One is the loneliest number, which is why this podcast is only ~11 minutes long. Still, some good stories today. Also, we’re on iTunes now so please subscribe and give us a review!
1. No one in China heard Episode 1 of this podcast yesterday due to what some are calling the Great Firewall Failure of 2014. Half of the ENTIRE WORLD’s internet users couldn’t access the internet for about 8 hours yesterday. It turns out that an error caused China to route all its internet traffic to an address registered in Cheyenne Wyoming. Internet security experts are theorizing this may have been caused by a misconfiguration of China’s firewall.
2. Virginia’s Attorney General Mark Herring has reversed the State’s position on its law banning gay marriage yesterday. Herring said he wants to “be on the right side of history, and on the right side of the law.”
3. Capital punishment has always been an issue of contention for the US when dealing with countries that don’t offer the punishment. Mexico, for instance, doesn’t implement the death penalty. Nonetheless, the Supreme Court last night denied a Mexican man’s appeal after his conviction for killing a police officer in Texas 20 years ago, and he was subsequently executed last night despite the objections of the Mexican Consulate and the warnings of the State` Department that this execution could affect the way Americans are treated in other countries.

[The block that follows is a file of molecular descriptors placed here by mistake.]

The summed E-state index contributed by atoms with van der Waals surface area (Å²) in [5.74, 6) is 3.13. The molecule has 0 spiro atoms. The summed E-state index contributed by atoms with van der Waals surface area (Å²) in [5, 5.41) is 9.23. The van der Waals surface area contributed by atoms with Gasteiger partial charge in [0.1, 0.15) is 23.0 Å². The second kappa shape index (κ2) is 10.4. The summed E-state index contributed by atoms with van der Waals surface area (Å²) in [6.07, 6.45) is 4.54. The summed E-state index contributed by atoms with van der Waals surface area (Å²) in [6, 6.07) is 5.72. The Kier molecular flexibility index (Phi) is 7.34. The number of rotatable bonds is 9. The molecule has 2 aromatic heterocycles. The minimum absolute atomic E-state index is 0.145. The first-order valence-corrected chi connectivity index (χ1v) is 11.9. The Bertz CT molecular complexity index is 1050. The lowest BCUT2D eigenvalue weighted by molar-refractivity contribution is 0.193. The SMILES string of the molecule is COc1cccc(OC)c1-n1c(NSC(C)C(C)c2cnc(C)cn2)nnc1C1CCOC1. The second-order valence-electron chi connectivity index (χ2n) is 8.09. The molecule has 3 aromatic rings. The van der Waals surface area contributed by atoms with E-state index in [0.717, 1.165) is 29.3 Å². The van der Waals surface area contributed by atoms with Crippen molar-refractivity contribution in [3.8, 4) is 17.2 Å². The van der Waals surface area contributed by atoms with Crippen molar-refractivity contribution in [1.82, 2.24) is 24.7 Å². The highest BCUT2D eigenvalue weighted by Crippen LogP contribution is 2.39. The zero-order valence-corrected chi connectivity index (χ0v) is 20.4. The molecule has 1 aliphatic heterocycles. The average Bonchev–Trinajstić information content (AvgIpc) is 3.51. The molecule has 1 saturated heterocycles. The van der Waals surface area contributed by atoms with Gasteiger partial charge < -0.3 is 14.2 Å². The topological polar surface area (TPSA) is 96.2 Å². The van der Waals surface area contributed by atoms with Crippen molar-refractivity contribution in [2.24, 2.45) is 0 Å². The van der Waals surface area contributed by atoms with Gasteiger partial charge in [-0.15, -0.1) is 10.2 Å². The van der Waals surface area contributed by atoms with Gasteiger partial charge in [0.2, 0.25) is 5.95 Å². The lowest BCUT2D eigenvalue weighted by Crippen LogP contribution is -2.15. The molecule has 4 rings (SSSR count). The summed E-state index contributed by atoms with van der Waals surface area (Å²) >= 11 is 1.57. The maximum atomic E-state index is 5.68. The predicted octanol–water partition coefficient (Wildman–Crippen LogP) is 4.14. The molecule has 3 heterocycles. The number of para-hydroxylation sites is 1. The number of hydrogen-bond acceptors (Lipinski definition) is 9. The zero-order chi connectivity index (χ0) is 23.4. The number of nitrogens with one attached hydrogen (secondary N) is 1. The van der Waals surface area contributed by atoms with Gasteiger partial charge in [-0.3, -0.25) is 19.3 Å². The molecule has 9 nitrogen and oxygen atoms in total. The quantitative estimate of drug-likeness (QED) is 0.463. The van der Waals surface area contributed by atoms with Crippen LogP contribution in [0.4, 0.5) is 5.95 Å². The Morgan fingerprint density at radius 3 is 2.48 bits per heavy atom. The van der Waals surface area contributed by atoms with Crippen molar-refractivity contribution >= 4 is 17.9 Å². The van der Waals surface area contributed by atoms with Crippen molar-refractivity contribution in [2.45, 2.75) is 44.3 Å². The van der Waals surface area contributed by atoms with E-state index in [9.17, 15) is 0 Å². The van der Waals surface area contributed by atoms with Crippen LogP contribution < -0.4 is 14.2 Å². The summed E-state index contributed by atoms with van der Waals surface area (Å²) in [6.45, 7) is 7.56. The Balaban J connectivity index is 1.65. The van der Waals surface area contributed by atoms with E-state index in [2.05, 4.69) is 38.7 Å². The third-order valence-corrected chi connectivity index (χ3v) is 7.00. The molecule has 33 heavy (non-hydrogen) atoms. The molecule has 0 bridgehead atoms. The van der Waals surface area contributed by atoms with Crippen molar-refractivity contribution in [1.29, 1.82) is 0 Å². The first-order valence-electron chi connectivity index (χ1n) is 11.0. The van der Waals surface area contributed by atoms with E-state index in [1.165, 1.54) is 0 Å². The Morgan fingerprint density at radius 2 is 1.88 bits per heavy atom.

4. A Kansas man who replied to a Craigslist post asking for a sperm donor was ruled by a Kansas court yesterday to be a presumptive father despite a contract between the parties waiving the obligation. The opinion pointed out that because act was not specifically an artificial insemination procedure performed by a physician, the man won’t be afforded protections guaranteed by a state statute in such cases.
5. One of the Fastcase ladies picks a few cases every year to construct our hypotheticals around when we conduct our legal research webinars, and she tries to pick ones she think will be granted cert. She’s on a streak, and this week the Supreme Court granted cert to a case considering whether or not the police need a warrant to search cell phones seized during an arrest.
Please also take note of our subreddit at reddit.com/r/thelawreview. Feel free to submit stories there or vote on the stories you’d like to hear us discuss that day. You can also email us at podcast /at fastcase /dot com.
Thanks for listening!